Sex After a Heart Attack: Is It OK?
Our expert weighs in on your top six post-heart attack questions about intimacy.
Q. What are some of the warning signs to stop sex right away?
A. Similar to any type of exercise, if you begin to feel symptoms such as chest pain, abnormal shortness of breath, fatigue, dizziness, or palpitations, it definitely makes sense to slow down what you're doing, whether you're a man or a woman. If you're pretty certain it's angina, which is temporary pain or pressure in the chest when the heart doesn't get enough oxygen, it might help to take your nitroglycerin.
The exception to that advice is for men who use medication for erectile dysfunction -- it's dangerous to take nitroglycerin, too. Your blood pressure can fall to dangerously low levels, and there's an increased risk of heart attack and even death. If you're on an erectile dysfunction drug and have heart-related symptoms during sex, call your doctor.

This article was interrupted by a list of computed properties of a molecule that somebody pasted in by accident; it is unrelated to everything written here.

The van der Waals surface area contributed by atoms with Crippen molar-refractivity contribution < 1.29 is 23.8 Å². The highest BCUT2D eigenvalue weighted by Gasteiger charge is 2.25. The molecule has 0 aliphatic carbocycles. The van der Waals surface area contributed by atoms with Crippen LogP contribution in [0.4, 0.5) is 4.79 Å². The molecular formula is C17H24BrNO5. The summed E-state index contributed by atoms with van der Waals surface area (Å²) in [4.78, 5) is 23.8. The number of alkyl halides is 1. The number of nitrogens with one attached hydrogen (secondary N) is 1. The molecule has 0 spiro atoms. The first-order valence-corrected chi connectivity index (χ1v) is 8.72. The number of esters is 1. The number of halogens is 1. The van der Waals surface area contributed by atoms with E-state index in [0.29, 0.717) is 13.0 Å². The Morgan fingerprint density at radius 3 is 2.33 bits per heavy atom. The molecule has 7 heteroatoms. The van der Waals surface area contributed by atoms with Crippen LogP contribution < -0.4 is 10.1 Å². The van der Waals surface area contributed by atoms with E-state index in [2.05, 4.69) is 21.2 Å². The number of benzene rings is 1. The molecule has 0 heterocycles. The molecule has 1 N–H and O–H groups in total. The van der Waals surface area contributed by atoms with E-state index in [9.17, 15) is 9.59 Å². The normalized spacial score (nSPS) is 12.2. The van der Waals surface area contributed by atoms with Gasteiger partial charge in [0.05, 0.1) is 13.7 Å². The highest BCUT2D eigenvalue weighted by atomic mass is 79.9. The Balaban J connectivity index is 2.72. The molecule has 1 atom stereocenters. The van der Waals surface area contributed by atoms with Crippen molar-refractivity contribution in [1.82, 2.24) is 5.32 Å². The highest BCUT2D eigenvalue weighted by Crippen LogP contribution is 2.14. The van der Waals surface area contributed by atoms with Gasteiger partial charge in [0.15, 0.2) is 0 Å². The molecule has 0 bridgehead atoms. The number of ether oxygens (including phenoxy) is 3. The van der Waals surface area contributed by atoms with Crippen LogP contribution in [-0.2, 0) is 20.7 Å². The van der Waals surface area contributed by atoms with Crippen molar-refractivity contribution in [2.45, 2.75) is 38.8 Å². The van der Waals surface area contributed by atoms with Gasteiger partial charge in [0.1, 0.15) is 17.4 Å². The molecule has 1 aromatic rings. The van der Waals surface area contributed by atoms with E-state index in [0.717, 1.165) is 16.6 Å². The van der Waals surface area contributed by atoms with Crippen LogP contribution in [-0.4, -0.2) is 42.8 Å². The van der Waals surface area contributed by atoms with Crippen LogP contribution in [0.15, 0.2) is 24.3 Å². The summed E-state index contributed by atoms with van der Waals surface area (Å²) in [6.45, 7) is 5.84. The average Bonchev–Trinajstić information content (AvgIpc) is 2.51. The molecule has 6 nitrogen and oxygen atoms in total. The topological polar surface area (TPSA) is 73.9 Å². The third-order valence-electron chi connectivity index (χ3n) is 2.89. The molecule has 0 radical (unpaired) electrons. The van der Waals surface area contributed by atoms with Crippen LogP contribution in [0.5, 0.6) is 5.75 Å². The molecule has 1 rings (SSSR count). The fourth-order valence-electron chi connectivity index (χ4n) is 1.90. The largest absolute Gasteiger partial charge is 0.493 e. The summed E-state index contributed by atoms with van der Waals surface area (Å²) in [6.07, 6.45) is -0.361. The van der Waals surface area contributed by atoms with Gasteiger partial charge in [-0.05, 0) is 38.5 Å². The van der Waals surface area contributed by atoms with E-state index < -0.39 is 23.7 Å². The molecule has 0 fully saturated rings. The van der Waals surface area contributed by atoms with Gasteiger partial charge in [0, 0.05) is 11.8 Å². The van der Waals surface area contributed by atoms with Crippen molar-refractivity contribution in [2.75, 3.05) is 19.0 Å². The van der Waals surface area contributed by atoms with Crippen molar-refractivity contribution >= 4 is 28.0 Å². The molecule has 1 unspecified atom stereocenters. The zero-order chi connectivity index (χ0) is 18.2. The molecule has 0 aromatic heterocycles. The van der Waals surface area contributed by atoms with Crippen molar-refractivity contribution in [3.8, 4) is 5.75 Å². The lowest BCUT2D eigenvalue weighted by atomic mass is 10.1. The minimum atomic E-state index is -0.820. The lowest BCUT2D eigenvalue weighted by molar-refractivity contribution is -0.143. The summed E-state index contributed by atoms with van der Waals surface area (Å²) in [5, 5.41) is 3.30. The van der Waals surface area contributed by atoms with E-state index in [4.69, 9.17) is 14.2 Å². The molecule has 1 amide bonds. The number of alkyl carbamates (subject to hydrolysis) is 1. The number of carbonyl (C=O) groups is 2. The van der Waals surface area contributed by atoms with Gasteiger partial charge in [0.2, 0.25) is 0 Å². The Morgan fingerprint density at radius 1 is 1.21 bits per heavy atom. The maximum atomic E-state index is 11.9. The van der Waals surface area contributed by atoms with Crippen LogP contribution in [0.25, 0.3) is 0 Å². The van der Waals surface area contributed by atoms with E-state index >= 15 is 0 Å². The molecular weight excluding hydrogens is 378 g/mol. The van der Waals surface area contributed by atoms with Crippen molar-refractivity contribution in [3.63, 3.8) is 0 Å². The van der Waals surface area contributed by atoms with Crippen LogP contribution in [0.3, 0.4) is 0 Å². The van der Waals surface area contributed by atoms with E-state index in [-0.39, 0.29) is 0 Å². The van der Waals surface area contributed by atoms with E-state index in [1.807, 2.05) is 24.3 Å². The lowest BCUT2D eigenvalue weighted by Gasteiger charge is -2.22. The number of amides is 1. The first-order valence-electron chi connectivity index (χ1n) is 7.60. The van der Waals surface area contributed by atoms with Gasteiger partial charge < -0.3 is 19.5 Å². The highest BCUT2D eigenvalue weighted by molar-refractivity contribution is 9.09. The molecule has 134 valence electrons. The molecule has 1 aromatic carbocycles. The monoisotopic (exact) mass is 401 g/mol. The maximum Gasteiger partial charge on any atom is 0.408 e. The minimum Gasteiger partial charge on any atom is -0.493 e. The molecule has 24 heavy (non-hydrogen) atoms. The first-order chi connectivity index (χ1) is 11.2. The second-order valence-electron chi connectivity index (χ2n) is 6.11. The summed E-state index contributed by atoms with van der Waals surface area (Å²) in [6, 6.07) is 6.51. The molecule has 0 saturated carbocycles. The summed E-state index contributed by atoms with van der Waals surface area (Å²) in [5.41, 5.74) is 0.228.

Q. Do some men and women lose sexual interest after being diagnosed with heart disease?
A. Yes, and it's often related to the emotions that follow a diagnosis of heart disease. It influences people's lives in many different ways, and sexual activity is one of them. A new diagnosis of heart disease -- or even a surgical scar -- can make people feel less attractive. Some drugs have side effects that diminish sexual interest and performance. When patients feel angry and frustrated, it affects not only their sex lives but also their "couple" relationships.
For many people, heart disease is the first significant diagnosis they ever have. Think of individuals in their 40s or 50s who have a sudden heart attack; they didn't know they had this disease process going on, and now they do. That realization of mortality and potential limits and imperfections is really hard to take. Many people with heart disease feel that shift so abruptly. They question themselves and what they're capable of doing. And that's part of the reason there are anxieties and concerns about sexual activity. We know depression is extremely common after a heart attack, especially for women.
Q. Sex is obviously part of an overall healthy life -- and it's also a sign of a healthy heart, right?